Healthcare’s perverse financial incentives

A hospital puts profits over patient safety

First do no harm.

That’s part of every medical school graduate’s oath. It should be the motto of anyone working in healthcare.

But I just read a disheartening piece of investigative journalism in my local newspaper, the Seattle Times, about a hospital where I trained, worked, and received care. The story highlights how the perverse financial incentives in healthcare (do more, get paid more) undermine patient care and safety.

…the aggressive pursuit of more patients, more surgeries and more dollars has undermined Providence’s values — rooted in the nonprofit’s founding as a humble home where nuns served the poor — and placed patient care in jeopardy, a Seattle Times investigation has found.

Specifically, the report focused on the neurosurgery department, which includes procedures for back pain, stroke and aneurysm.

The hospital recruited the “best” neurosurgeons from around the country. They were encouraged to do more complicated and invasive procedures.

The doctors in the neuroscience unit are incentivized to pursue a high-volume approach with contracts that compensate them for large patient numbers and complicated surgical techniques.

As a result,

Patients have undergone surgeries that are more invasive than available alternatives, [and the hospital] was flagged for having high rates of blood clots, collapsed lungs and serious surgical complications.

What’s the incentive? Money, of course. In 2015, five surgeons were able to bill $67 million in medical charges. In one year. That’s mind boggling to me.

Related post: Perverse incentives – Where’s the outrage?

Surgeons “operate” on several patients at once

How is that even possible? Because the surgeons are doing more than one procedure at a time.

…current and former staffers said those doctors will sometimes do little in the operating room once the patient is under anesthesia. Instead, the surgeons will leave less-experienced doctors receiving specialized training to handle parts of a surgery. That allows the primary surgeons to be in another operating room — a practice known as “concurrent surgery” — to maintain high volumes.

It’s not uncommon for experienced surgeons to oversee trainee surgeons who do the actual procedure. What makes this more egregious, I think, is that the underlying motive seems to be about volume and profit rather than training a new generation of neurosurgeons.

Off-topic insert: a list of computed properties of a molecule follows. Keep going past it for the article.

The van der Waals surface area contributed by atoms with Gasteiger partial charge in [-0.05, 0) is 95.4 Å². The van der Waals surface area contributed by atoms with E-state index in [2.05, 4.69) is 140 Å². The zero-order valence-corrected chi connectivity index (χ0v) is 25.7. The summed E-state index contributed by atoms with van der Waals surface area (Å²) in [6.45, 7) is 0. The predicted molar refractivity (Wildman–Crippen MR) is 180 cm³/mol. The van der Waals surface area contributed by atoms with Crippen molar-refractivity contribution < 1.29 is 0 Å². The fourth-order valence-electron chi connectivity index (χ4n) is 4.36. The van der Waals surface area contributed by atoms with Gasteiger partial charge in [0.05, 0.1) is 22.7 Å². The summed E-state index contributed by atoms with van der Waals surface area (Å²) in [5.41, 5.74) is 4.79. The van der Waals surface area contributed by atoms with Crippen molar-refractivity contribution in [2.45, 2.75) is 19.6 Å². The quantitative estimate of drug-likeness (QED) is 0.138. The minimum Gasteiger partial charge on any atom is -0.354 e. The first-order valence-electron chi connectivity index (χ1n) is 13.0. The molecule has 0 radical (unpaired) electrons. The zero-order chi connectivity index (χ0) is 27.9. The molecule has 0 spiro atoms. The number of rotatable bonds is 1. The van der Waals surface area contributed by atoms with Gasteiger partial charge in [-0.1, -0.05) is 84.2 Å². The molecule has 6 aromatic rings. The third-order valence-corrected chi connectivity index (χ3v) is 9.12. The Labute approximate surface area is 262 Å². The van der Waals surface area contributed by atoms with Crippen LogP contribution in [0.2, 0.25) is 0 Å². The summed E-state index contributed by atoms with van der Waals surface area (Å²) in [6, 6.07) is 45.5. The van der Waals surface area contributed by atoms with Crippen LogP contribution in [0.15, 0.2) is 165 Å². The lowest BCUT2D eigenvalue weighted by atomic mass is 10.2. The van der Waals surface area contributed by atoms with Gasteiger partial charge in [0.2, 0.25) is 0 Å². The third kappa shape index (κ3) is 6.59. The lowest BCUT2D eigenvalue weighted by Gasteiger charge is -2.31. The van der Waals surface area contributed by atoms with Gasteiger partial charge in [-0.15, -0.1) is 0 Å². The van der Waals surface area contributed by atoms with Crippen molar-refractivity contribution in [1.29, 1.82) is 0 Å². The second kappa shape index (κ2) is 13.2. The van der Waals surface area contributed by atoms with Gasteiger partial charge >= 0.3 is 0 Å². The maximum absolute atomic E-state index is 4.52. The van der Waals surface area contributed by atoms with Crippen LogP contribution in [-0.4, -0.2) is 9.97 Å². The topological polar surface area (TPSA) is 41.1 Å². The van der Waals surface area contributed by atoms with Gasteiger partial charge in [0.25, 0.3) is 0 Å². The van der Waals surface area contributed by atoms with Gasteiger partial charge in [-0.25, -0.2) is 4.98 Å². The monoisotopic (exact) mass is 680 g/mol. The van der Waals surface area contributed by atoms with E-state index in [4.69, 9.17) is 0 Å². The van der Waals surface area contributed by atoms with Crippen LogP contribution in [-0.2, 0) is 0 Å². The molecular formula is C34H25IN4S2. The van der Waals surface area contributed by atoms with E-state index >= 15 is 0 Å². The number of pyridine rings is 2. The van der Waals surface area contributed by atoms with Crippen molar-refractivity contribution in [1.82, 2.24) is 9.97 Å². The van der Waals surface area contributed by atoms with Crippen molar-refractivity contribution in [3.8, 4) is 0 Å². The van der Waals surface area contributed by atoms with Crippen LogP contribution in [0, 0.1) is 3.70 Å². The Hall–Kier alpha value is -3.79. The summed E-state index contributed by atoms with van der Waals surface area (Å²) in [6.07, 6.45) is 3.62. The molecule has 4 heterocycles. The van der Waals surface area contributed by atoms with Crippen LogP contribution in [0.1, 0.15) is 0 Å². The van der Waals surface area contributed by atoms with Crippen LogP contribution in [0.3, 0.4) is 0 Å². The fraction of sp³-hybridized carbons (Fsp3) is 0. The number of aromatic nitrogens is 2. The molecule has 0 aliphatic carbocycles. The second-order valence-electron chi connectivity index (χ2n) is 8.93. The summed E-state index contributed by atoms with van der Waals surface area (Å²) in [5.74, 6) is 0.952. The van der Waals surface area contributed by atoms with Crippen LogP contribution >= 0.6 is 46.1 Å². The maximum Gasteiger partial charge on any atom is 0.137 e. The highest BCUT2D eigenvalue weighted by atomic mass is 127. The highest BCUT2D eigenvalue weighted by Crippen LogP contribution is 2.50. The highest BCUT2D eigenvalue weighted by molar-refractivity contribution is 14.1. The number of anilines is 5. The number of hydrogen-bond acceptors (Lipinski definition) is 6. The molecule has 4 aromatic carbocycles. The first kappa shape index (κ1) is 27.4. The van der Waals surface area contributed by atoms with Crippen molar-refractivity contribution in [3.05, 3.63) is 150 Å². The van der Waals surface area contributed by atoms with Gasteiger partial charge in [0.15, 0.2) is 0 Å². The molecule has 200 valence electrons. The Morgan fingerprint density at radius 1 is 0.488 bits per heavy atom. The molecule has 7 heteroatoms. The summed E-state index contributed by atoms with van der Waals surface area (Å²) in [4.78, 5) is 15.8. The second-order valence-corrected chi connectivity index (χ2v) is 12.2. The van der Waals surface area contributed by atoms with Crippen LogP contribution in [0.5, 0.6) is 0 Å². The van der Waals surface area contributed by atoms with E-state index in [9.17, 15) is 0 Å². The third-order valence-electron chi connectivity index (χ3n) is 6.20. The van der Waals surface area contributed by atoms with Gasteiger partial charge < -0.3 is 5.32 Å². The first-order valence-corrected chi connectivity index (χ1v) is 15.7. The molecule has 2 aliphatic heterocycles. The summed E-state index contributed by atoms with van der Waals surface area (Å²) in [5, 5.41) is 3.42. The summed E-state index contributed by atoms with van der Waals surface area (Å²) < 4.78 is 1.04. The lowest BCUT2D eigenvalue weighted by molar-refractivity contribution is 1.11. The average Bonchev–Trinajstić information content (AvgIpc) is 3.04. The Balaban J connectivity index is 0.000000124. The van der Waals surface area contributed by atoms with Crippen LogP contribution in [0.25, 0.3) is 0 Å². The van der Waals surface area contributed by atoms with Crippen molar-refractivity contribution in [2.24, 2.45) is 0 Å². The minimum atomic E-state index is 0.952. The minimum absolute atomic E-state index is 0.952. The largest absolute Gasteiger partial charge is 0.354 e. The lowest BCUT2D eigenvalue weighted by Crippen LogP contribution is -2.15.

Other staff and doctors brought their concerns to hospital management, but they fell on deaf ears.

The complaints include explicit warnings about inadequate patient care, inappropriate surgeries, poor documentation, a lack of accountability for postoperative complications and dubious decisions that resulted in patient harm and death.

Those objections have been largely suppressed by a leadership team that has been accused of disregarding clear problems, according to the records and interviews.

(There has been some fallout from the Seattle Times story. As I was writing this post, it was announced that the hospital CEO had resigned in the wake of this investigation.)

Patient, protect thyself

The saddest part of the article was an interview with a patient. An ex-Marine, he underwent a spinal fusion. His surgeon assured him that he could perform the surgery “with his eyes closed.”

That’s great, but that doctor wasn’t the one performing the surgery (although the patient didn’t know that).

The trainee surgeon made a mistake that left the patient unable to swallow for months. He had to be fed through a stomach tube.

What’s a patient to do?

It’s difficult to protect yourself entirely, and sometimes bad things happen even when the surgeon and staff have the best skills and intentions (read that consent form carefully!)

As a former surgical nurse, I know that surgeons like to perform surgery. It’s what they are trained to do, and it’s how they make a living.

Before undergoing surgery, especially a complicated surgery, get a second opinion from a surgeon who will not benefit financially from your decision. He or she will be more likely to discuss the downside of surgery and your non-surgical options.

I’ve written several posts on patient safety and protecting yourself during a hospitalization, as well as choosing a doctor and hospital. Nothing is perfect, but being forewarned about possible conflicts of interest can help.

I’ve also listed a few helpful books and guides at the bottom of the post.

I wish I could say this article surprised me, but it didn’t. Our behemoth healthcare industry, in general, pushes profits at the expense of patients and patient safety.

But I know there are doctors and nurses and others who are upset at the status quo and want to bring back patient-centered care, increase patient safety, and decrease ever-rising healthcare costs.

That gives me hope  🙂


Frugal Nurse

More information patient and hospital safety:


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